HH all run millions of ads promising all kinds of work. They hire you and you get a few hours a week for a couple weeks, then nothing. Not to mention their asinine screening processes which are not required, nor to mention the vast amount of billing fraud they send out.

    Yes , right on the button. One Home Health Agency, Maximum Health Care, is currently about to lose its Medicare license for fraudulent billing

  • 5
    trixie333, tokidoki7, hope3456, and 2 others like this.

    Quote from Psychtrish39
    LindarnRN,
    How right you are and today I am going to an interview for a LPN job that will pay me $19.00 an hours top so I can pay bills . I have a chance at two other better positions but I must be working or I can't pay the bills. The woman I am interviewing with is an RN and is willing to let a fellow RN work for that because corporate says so. I have been crying in my coffee this morning about how I have came to this but I will do my best nursing work there and it doesnt really matter what I get paid as far as the patients and residents are concerned. However I can tell all nurses on here no employer cares if you are sick , they dont care if you have a heart, and they will get rid of you if you demand good patient care for your patients. I am living proof. I have thought many times if I could just get like other people and not care and not be the new one who is looked at and my practice is how I practice in any job my first duty is to my patients not the corporation. I tried working with a home health agency this month and it was ran by nurses. They cheated me out of pay and didnt pay me for training. I have turned them over to the Department of Labor. I fully believe you Linda and what you say and I hope I get this job today and I will swallow my pride though its leaving a knot in my heart. Thank you for posting this and its true nurses are not respected these days. Not at all.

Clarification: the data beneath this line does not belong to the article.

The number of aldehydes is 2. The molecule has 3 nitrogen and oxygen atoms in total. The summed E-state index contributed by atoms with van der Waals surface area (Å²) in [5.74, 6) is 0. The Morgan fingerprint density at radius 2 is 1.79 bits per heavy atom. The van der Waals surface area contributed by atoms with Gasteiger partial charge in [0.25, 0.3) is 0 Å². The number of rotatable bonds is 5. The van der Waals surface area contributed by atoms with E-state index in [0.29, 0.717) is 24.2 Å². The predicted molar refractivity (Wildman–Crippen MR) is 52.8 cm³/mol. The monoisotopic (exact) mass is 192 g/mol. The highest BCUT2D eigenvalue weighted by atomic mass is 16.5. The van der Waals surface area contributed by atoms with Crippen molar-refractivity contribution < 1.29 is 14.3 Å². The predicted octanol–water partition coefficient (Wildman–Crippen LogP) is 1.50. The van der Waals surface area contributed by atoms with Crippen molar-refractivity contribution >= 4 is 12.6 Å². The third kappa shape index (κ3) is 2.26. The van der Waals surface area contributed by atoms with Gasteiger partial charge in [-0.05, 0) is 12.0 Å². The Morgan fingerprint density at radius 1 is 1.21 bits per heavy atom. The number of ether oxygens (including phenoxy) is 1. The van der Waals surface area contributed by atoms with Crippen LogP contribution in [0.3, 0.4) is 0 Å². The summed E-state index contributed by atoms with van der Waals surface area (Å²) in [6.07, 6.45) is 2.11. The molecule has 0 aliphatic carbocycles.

Beware of homecare agencies. They are all the same. They will waste your time and your gas dangling employment that does not exist. I was also cheated out of training pay. They advertise jobs as if business is booming when they do not have a single solitary hour of work for anyone. They post job ads because they hope a new case will arise so that they can have a fresh new hire staff it. It never happens and I refuse to keep looking in the homecare arena. This is pathetic!

  • 3
    lindarn, netglow, and elprup like this.

    Quote from DoGoodThenGo
    Ya'll girls don't have a clue, do ya? *LOL*

    Back in the 1940's the government questioned RNs as part of a study to find out the reasons for the nursing shortage. What were the reasons nurses left the profession and detered those from seeking entry?

    Lack of self esteem
    Low respect
    Low wages
    Schedule of hours and days worked
    Lack of autonomy


    Did things change? By and large no they did not, thus when basically the same body went around again asking the same in the 1970's (again to find out reasons for the nursing shortage), almost the exact responses were received.